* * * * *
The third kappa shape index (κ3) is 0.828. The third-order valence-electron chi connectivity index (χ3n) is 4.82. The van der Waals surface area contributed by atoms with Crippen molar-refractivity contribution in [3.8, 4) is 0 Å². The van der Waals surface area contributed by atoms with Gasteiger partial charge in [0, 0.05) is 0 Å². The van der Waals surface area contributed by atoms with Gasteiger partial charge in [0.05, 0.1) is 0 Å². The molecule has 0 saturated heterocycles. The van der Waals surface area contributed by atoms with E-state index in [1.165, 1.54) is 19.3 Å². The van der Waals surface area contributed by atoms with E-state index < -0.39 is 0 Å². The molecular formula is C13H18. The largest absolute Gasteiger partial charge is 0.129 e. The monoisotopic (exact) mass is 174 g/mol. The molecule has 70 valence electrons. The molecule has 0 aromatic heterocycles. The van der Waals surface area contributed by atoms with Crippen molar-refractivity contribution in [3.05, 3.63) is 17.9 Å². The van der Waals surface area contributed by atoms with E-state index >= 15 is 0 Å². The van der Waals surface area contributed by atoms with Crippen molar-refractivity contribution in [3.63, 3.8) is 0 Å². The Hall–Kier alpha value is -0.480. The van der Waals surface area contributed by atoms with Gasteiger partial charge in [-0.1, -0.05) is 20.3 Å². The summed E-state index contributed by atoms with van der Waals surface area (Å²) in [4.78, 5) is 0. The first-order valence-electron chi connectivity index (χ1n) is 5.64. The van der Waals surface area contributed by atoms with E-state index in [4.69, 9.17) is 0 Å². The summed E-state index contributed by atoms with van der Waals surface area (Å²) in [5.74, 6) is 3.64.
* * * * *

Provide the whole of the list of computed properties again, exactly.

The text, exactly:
The third kappa shape index (κ3) is 0.828. The third-order valence-electron chi connectivity index (χ3n) is 4.82. The van der Waals surface area contributed by atoms with Crippen molar-refractivity contribution in [3.8, 4) is 0 Å². The van der Waals surface area contributed by atoms with Gasteiger partial charge in [0, 0.05) is 0 Å². The van der Waals surface area contributed by atoms with Gasteiger partial charge in [0.05, 0.1) is 0 Å². The molecule has 0 saturated heterocycles. The van der Waals surface area contributed by atoms with E-state index in [1.165, 1.54) is 19.3 Å². The van der Waals surface area contributed by atoms with E-state index < -0.39 is 0 Å². The molecular formula is C13H18. The largest absolute Gasteiger partial charge is 0.129 e. The monoisotopic (exact) mass is 174 g/mol. The molecule has 70 valence electrons. The molecule has 0 aromatic heterocycles. The van der Waals surface area contributed by atoms with Crippen molar-refractivity contribution in [3.05, 3.63) is 17.9 Å². The van der Waals surface area contributed by atoms with E-state index >= 15 is 0 Å². The van der Waals surface area contributed by atoms with Crippen molar-refractivity contribution in [3.63, 3.8) is 0 Å². The Hall–Kier alpha value is -0.480. The van der Waals surface area contributed by atoms with Gasteiger partial charge in [-0.1, -0.05) is 20.3 Å². The summed E-state index contributed by atoms with van der Waals surface area (Å²) in [4.78, 5) is 0. The first-order valence-electron chi connectivity index (χ1n) is 5.64. The van der Waals surface area contributed by atoms with E-state index in [4.69, 9.17) is 0 Å². The summed E-state index contributed by atoms with van der Waals surface area (Å²) in [5.74, 6) is 3.64.